It works extremely well and the airplane taxis really nice. I'de forgotten how much I missed taxing my big slimers back and forth. It's also nice to be able to turn the plane around when I land a little long instead of having to go fetch it.
Last edited by Doc Austin; Aug 09, 2006 at 07:52 AM. Reason: Atrocious Spelling
Aug 09, 2006, 09:00 AM
Registered User
r/cdawg's Avatar
Excellent information. Your perspective is similar to mine in that you have an extensive background flying glow powered planes but see the definite advantages with flying by electrons. By the way which outrunner are you using on your 25E?
Aug 09, 2006, 09:32 AM
Registered User
I picked up one of these the day it came in and love it. I've handed the controls to several friends and each comments that it flys like a "real" plane.

After each flight I keep thinking that this is the only plane I need. Now if I could just find the time to sell off the fifty planes hiding in the garage.

I first flew the plane with a Power 25 motor. I have since switched to an AXI 2826/10 because I wanted to use the Power 25 in an Eflite Cub.

The US 25E flys great. The two servo wing works well but I finally broke down and programmed my Futaba 9C for the 4 servo wing. After a few tweaks I was able to get the mixing pretty close. I can now switch to CROW without balloning!

I have also flown on the Eflite floats. The floats work well and I did not have to add any weight. The only issue was the rudder cable was about 2 inches short to be connected as shown in the directions.
Last edited by gwh; Aug 09, 2006 at 11:21 AM.
Aug 09, 2006, 10:00 AM
Registered User
r/cdawg's Avatar

Did you fly it on the floats with the Power 25 or the Axi, and what batteries are you using?
Aug 09, 2006, 11:07 AM
slow but inefficient
Ron Williams's Avatar
Hi Doc -

Nice post. One of the best reviews I've read of a model.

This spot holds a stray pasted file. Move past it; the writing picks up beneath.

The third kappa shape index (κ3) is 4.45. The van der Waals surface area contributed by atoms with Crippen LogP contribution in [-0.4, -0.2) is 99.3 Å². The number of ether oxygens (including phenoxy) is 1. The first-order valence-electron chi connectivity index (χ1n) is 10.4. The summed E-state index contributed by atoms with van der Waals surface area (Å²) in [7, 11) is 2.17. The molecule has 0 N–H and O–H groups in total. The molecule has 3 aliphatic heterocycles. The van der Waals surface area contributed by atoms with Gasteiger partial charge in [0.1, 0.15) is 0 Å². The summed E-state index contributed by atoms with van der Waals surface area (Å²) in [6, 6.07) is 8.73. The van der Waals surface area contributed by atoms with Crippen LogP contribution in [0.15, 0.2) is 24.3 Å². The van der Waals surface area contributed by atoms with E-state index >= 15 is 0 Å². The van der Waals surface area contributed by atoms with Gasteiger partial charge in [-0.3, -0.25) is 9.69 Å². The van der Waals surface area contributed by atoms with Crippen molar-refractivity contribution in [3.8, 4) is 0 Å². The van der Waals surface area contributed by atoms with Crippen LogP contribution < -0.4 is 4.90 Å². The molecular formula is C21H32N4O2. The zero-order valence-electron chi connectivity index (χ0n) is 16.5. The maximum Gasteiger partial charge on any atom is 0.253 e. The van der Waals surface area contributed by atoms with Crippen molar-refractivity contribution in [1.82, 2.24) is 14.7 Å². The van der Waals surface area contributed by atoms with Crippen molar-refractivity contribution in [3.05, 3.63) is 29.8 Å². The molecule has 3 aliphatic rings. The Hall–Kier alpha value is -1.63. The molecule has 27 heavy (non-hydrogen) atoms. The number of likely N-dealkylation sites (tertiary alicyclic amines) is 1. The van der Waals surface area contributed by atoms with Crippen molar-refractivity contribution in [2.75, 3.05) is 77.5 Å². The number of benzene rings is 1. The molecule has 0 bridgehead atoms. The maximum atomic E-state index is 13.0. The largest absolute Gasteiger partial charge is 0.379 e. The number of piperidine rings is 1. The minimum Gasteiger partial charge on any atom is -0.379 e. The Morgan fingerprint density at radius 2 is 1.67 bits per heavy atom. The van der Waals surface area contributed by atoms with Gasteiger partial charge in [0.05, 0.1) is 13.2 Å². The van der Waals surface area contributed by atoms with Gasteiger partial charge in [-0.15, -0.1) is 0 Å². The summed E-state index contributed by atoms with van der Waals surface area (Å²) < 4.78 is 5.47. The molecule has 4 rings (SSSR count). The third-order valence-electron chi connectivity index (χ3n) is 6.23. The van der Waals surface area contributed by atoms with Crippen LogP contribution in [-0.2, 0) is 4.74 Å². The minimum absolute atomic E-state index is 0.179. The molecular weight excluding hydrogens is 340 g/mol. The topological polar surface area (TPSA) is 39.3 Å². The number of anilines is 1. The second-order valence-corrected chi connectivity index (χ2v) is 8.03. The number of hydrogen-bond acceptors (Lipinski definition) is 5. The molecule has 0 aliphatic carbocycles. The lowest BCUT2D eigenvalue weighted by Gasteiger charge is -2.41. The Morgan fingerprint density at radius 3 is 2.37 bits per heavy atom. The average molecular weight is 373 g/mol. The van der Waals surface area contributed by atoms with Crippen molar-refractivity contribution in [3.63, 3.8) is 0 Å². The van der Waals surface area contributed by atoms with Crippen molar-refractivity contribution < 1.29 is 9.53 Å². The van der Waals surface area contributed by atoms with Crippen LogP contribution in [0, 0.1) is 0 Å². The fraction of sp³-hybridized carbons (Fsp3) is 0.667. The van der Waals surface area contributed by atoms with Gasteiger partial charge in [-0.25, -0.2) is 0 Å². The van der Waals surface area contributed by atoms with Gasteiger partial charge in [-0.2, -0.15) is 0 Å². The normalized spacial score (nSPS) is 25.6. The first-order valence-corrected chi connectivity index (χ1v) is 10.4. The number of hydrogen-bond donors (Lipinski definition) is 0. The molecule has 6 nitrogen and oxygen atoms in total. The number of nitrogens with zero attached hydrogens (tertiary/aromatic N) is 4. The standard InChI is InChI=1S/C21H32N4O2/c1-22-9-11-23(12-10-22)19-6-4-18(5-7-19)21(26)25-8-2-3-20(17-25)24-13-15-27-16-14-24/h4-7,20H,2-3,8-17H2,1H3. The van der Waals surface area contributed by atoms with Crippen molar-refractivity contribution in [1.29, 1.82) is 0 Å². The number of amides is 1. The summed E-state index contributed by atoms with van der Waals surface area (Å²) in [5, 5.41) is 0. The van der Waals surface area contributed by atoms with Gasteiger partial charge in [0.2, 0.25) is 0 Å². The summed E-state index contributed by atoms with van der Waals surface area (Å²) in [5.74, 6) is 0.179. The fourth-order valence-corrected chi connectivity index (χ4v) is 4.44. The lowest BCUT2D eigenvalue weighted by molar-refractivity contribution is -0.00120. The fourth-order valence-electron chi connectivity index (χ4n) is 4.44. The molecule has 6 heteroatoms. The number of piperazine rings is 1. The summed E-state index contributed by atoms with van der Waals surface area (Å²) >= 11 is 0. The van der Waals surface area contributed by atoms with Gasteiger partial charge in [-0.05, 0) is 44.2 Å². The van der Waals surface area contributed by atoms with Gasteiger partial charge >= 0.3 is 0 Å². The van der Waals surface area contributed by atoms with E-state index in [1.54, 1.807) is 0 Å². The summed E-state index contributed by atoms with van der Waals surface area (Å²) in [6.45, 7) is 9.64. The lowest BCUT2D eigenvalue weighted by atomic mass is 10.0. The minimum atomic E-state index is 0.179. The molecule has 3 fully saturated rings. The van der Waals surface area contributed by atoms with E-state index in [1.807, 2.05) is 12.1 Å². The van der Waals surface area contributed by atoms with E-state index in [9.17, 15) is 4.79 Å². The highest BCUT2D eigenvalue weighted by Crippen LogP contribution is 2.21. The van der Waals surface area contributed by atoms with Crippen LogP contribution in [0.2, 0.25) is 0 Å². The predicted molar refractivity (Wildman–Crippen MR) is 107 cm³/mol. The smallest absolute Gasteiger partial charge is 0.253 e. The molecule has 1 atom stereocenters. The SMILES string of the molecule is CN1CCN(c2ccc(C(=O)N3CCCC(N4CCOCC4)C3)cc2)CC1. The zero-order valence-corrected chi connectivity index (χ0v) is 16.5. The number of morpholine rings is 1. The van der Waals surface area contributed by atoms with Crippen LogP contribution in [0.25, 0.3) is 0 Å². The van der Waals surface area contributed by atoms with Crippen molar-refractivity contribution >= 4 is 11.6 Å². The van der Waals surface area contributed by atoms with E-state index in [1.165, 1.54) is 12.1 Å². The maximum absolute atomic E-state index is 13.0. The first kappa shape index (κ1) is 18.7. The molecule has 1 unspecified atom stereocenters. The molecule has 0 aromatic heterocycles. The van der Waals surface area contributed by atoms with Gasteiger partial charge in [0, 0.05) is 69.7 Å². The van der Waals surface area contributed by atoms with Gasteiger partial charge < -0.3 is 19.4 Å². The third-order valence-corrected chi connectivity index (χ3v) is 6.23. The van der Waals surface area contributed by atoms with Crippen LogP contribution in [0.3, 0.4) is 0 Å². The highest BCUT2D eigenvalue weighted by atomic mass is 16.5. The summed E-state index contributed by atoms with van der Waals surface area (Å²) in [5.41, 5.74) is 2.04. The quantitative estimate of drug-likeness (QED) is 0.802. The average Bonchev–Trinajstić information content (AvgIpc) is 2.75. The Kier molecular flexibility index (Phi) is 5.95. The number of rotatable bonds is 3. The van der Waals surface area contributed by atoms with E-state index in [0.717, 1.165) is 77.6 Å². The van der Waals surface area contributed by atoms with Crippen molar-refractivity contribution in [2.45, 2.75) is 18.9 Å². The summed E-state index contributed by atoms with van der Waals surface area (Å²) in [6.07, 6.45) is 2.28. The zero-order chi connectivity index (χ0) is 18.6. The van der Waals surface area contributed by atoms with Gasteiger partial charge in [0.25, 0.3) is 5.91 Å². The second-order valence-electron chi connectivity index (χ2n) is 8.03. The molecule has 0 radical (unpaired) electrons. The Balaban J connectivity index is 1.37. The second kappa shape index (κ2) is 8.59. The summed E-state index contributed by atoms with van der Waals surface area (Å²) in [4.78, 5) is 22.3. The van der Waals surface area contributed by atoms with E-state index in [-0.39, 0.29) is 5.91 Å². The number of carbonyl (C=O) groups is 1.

Aug 09, 2006, 11:17 AM
Registered User
I flew with the Axi on the floats. It still flew great even with all of the extra weight.

I am using either a single 3S2P TP 4200PL pack or two Tanic 3s 2220 packs or two Falcon Predator 3S 2500 packs.

With the Axi I am running an APC 11*10 E prop. On the Power 25 I used an APC 12*6 E prop.

My all time favorite plane was a Long John .20 (stick type plane) with an OS 25 FSR. This plane has almost the same dimensions and flys every bit as well!!!
Aug 09, 2006, 02:06 PM
89" Kool Aid drinker.
Smash McCrash's Avatar
Thanks for the review, Doc. These thoughts echo my own. I have about half that many flights on mine, and like it more every flight.

I am running the AXi 2826/10 on mine, after trying a 2820/12. The 2820/12 flew the plane, but the 2826/10 with a 136.5 APC E is the way I want to fly it. I have a US60 that I have converted, and the 25e feels about the same in the air. I am usin 3S TP4000's in the 25, and the balance was very easy to attain. Using the recommended servo's, a JR R700, Phoenix 45, and a UBEC. Weight is about 3-3.5lbs.

Aug 09, 2006, 02:30 PM
Team Extreme Flight
Doc Austin's Avatar
Thread OP
I'm running the E-Flite Power 32 with a Thunder power 3 cell 4200 pack (actually 6 cells wired in series). I'm using the Castle Creations Phoenix 60 speed controller and a 14/8 APC electric prop. This, of course, is getting a little ahead of things as I've got some more info in the can that I just need to proof read, but check back tonight and I'll have a few more installments on my thoughts on the 25E, plus radio installation and other goodies.